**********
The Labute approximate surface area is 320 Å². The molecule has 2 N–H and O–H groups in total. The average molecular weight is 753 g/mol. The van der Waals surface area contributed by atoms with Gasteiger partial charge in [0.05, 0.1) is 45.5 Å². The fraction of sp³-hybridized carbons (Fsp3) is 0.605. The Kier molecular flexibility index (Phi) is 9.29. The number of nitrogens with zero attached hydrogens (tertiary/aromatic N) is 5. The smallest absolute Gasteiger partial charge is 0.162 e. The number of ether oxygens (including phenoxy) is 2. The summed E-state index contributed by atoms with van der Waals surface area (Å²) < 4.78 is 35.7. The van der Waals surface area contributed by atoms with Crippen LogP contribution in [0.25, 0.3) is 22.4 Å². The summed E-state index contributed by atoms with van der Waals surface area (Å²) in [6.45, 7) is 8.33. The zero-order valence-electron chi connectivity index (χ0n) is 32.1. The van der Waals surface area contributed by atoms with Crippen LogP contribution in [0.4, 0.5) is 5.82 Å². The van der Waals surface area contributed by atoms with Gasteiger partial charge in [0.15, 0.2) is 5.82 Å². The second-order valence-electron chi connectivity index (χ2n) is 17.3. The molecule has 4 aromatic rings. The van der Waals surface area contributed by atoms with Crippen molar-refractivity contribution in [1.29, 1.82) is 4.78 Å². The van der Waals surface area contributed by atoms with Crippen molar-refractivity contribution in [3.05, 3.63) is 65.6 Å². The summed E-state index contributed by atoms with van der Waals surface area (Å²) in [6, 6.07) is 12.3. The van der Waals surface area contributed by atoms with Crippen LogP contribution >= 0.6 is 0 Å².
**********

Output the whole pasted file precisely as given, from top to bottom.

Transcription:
The Labute approximate surface area is 320 Å². The molecule has 2 N–H and O–H groups in total. The average molecular weight is 753 g/mol. The van der Waals surface area contributed by atoms with Gasteiger partial charge in [0.05, 0.1) is 45.5 Å². The fraction of sp³-hybridized carbons (Fsp3) is 0.605. The Kier molecular flexibility index (Phi) is 9.29. The number of nitrogens with zero attached hydrogens (tertiary/aromatic N) is 5. The smallest absolute Gasteiger partial charge is 0.162 e. The number of ether oxygens (including phenoxy) is 2. The summed E-state index contributed by atoms with van der Waals surface area (Å²) < 4.78 is 35.7. The van der Waals surface area contributed by atoms with Crippen LogP contribution in [0.25, 0.3) is 22.4 Å². The summed E-state index contributed by atoms with van der Waals surface area (Å²) in [6.45, 7) is 8.33. The zero-order valence-electron chi connectivity index (χ0n) is 32.1. The van der Waals surface area contributed by atoms with Crippen LogP contribution in [0.4, 0.5) is 5.82 Å². The van der Waals surface area contributed by atoms with Gasteiger partial charge in [0.15, 0.2) is 5.82 Å². The second-order valence-electron chi connectivity index (χ2n) is 17.3. The molecule has 4 aromatic rings. The van der Waals surface area contributed by atoms with Crippen molar-refractivity contribution in [1.29, 1.82) is 4.78 Å². The van der Waals surface area contributed by atoms with Crippen molar-refractivity contribution in [3.05, 3.63) is 65.6 Å². The summed E-state index contributed by atoms with van der Waals surface area (Å²) in [6, 6.07) is 12.3. The van der Waals surface area contributed by atoms with Crippen LogP contribution >= 0.6 is 0 Å².